Conference to Convene in NYC
Nov. 20-21 at Museum of Jewish Heritage
An impressive roster of international scholars, including Dalia Rabin and Special Envoy to the US State Department, Hannah Rosenthal, will come together on Sunday, Nov. 19 and Monday, Nov. 20 to look at the past 60 years of Holocaust education in Europe and the United States. This conference aims to recognize that Holocaust Education in the past often relied on survivors. As time goes on and survivors pass away, educators now need to ask the question of how to engage youth in caring about the tragedy of the Holocaust. The conference will develop new methods, media, and tools for helping future generations appreciate the magnitude of this and other genocides.
“As the child of a Holocaust survivor, and as the mother of a teenage son who witnessed 9-11 at very close range, I knew we needed to find some way to bridge these two worlds. I kept asking how the lessons of the Holocaust and the horrors of hatred could be made relevant to my son’s generation in a way that felt compelling and authentic. This conference is the answer to that question,” says conference organizer and filmmaker Linda Mills.
Panels will focus on the different dimensions of transmission of the history of the Holocaust and will consider the incorporation of print, radio, photography, film, YouTube, and the Internet into education about the Shoah. Other more recent genocides will also be examined and considered for their impact on the future of Holocaust remembrance and education.
The conference concludes with a screening of the award-winning film: Auf Wiedersehen, Til We Meet Again with an introduction by Martin Lipton at 5:45pm. A post-screening discussion will feature filmmakers Linda G. Mills and Peter Goodrich, as well as Dalia Rabin and Hannah Rosenthal. The conference takes place at the Museum of Jewish Heritage – A Living Memorial to the Holocaust in Lower Manhattan and is free, but registration is required. For more information, please contact Danielle Emery at [email protected]
Lynn Videka, Dean of the NYU Silver School of Social Work, says, “There has never been a more important time than now to examine genocide, the trauma families suffer, and how genocide is taught to the nation’s youth. Genocide is an ongoing issue for the world, and we must do to our part to help prevent history from repeating itself. A commitment to social justice is a hallmark of the social work profession, and the NYU Silver School of Social Work is proud to support this conference.”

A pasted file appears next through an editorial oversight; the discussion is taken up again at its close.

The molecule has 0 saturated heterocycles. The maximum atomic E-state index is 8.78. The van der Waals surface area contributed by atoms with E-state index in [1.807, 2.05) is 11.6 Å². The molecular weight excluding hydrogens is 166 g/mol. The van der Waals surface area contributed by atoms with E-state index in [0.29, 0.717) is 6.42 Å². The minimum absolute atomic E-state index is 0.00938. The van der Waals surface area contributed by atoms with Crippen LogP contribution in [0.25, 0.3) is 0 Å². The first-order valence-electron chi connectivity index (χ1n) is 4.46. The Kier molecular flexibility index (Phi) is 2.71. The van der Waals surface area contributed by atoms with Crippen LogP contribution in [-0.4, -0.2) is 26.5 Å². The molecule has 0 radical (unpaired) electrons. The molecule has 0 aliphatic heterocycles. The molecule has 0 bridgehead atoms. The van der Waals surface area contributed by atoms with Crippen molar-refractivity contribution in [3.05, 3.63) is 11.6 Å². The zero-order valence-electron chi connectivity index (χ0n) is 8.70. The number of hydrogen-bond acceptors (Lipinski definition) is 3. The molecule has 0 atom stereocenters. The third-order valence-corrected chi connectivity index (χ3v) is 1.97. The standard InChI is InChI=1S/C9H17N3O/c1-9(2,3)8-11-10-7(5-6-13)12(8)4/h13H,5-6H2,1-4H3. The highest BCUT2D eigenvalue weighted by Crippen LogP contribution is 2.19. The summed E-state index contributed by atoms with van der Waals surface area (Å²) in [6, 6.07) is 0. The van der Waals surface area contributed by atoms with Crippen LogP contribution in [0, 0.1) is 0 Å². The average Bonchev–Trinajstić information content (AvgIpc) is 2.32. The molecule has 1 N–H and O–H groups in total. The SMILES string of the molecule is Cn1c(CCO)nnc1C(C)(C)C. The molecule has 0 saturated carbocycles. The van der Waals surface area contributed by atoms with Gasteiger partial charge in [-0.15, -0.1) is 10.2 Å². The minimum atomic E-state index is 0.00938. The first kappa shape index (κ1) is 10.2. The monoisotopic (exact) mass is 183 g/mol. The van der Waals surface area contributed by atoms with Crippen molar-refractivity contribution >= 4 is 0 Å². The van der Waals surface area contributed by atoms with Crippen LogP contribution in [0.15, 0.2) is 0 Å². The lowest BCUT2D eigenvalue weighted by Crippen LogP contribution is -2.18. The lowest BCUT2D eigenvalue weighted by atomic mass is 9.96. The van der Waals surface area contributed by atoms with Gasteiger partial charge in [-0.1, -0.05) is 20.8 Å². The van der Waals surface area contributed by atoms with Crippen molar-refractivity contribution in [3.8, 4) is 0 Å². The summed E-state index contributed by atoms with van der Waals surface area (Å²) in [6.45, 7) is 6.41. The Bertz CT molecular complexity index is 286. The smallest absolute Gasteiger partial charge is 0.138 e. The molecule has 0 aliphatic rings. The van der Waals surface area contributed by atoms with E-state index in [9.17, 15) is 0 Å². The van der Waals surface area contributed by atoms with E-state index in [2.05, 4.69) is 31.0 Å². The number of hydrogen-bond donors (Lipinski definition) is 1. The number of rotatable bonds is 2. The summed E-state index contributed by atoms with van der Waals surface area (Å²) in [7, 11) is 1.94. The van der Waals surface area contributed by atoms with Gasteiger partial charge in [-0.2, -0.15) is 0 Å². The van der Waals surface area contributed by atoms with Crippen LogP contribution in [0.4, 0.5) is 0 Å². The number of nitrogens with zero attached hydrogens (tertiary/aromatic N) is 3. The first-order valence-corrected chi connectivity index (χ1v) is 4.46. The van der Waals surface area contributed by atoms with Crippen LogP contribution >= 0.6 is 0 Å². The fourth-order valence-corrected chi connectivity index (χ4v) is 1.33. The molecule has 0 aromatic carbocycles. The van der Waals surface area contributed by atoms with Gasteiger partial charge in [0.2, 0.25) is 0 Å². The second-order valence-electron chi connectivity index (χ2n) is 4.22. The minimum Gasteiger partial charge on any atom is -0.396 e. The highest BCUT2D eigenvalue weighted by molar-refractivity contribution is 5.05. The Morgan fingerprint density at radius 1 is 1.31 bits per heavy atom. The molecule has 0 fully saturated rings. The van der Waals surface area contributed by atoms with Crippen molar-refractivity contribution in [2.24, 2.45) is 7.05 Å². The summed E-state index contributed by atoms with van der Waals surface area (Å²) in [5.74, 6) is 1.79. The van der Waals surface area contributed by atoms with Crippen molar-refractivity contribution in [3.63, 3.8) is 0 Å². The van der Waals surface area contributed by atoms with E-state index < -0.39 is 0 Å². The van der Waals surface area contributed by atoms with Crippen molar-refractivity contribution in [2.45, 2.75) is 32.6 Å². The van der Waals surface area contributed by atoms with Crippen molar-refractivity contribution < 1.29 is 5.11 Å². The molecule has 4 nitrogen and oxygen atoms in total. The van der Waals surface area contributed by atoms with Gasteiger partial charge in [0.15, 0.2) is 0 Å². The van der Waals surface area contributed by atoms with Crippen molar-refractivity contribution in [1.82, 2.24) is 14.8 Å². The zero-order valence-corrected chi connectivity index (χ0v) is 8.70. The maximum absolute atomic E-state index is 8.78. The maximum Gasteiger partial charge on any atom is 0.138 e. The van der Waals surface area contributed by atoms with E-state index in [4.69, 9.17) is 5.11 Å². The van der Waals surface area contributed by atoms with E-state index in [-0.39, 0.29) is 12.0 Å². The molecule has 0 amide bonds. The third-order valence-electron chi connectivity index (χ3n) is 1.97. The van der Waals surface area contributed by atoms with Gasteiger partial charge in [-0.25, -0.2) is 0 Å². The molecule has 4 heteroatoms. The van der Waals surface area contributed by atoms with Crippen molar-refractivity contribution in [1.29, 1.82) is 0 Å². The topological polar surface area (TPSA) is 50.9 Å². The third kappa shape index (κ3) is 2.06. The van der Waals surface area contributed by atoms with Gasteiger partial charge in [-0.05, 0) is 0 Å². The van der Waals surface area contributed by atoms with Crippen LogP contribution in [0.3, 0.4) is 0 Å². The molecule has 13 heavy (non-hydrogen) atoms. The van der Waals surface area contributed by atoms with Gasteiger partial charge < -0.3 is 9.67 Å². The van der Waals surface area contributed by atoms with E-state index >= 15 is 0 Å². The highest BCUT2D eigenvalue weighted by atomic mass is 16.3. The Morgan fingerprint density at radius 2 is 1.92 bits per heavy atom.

The role of colleges and universities in educating the public about atrocity cannot be understated. Co-sponsors of the two-day event are The Benjamin Cardozo School of Law, Yeshiva University; Museum of Jewish Heritage – A Living Memorial to the Holocaust; Law and Humanities Institute; NYU Center on Violence and Recovery; NYU Silver School of Social Work; and The Bronfman Center for Jewish Student Life at NYU.
David Rittberg, Director of The Bronfman Center, says, “The Bronfman Center at NYU values young Americans feeling an intimate connection to the Holocaust. As the torch of memory passes from survivors to younger generations, the question that arises is how to honor the singularity of the Holocaust, while giving young people the tools to apply its message towards contemporary challenges. Holocaust consciousness has been a motivating impulse for the mobilization of youth towards genocide awareness and humanitarian causes.”
Richard Weisberg, Director of the Law and Humanities Institute, says, “Law intertwines with morality from time to time and is never completely powerless in the face of immorality; we need to learn that we have choices and to make them fittingly. This conference provides a unique opportunity to contribute to the curriculum that will influence the next generation’s sense of morality, justice, and right.”
Peter Goodrich, Professor of Law at Cardozo University, says, “This is a hugely important topic for any lawyer interested in human rights, international criminal law, restitution, or simple humanism.
Luminaries in the world of Holocaust and Genocide education, filmmaking, technology, religious studies, law and other related areas will provide observations of the field and tools and techniques for teaching about atrocity.
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